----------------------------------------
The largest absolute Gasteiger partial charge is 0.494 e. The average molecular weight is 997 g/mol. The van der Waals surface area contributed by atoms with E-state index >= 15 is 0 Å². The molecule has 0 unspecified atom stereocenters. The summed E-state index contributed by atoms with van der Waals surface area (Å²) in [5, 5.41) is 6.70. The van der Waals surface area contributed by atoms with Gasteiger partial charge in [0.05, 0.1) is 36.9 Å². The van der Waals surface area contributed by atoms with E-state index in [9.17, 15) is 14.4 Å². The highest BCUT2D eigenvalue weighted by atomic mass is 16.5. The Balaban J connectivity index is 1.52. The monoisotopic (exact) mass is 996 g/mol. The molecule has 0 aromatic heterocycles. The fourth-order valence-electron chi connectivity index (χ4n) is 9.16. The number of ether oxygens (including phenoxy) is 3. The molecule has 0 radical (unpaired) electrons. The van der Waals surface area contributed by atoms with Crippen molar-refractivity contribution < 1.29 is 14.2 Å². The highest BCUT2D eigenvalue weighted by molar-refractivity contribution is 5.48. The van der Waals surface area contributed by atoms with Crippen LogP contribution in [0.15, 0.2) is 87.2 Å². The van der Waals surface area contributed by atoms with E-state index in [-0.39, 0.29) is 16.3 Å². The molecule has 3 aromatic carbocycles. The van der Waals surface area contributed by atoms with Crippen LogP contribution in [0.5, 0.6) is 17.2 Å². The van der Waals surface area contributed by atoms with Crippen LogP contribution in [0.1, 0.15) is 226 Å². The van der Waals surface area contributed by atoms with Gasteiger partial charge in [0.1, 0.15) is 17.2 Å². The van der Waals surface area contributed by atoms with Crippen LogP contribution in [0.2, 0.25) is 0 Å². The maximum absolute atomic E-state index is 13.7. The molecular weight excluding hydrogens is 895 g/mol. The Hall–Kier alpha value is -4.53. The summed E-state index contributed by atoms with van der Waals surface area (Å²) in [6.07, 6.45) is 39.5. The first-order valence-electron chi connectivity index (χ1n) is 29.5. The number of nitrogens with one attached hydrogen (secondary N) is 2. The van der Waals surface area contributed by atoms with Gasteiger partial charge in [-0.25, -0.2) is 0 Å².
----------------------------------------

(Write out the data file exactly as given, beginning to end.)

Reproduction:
The largest absolute Gasteiger partial charge is 0.494 e. The average molecular weight is 997 g/mol. The van der Waals surface area contributed by atoms with E-state index >= 15 is 0 Å². The molecule has 0 unspecified atom stereocenters. The summed E-state index contributed by atoms with van der Waals surface area (Å²) in [5, 5.41) is 6.70. The van der Waals surface area contributed by atoms with Gasteiger partial charge in [0.05, 0.1) is 36.9 Å². The van der Waals surface area contributed by atoms with E-state index in [9.17, 15) is 14.4 Å². The highest BCUT2D eigenvalue weighted by atomic mass is 16.5. The Balaban J connectivity index is 1.52. The monoisotopic (exact) mass is 996 g/mol. The molecule has 0 aromatic heterocycles. The fourth-order valence-electron chi connectivity index (χ4n) is 9.16. The number of ether oxygens (including phenoxy) is 3. The molecule has 0 radical (unpaired) electrons. The van der Waals surface area contributed by atoms with Crippen molar-refractivity contribution < 1.29 is 14.2 Å². The highest BCUT2D eigenvalue weighted by molar-refractivity contribution is 5.48. The van der Waals surface area contributed by atoms with Crippen LogP contribution in [0.15, 0.2) is 87.2 Å². The van der Waals surface area contributed by atoms with E-state index in [-0.39, 0.29) is 16.3 Å². The molecule has 3 aromatic carbocycles. The van der Waals surface area contributed by atoms with Crippen LogP contribution in [0.5, 0.6) is 17.2 Å². The van der Waals surface area contributed by atoms with Crippen LogP contribution in [0.1, 0.15) is 226 Å². The van der Waals surface area contributed by atoms with Gasteiger partial charge in [0.1, 0.15) is 17.2 Å². The van der Waals surface area contributed by atoms with Crippen LogP contribution in [0.2, 0.25) is 0 Å². The maximum absolute atomic E-state index is 13.7. The molecular weight excluding hydrogens is 895 g/mol. The Hall–Kier alpha value is -4.53. The summed E-state index contributed by atoms with van der Waals surface area (Å²) in [6.07, 6.45) is 39.5. The first-order valence-electron chi connectivity index (χ1n) is 29.5. The number of nitrogens with one attached hydrogen (secondary N) is 2. The van der Waals surface area contributed by atoms with Gasteiger partial charge in [-0.25, -0.2) is 0 Å².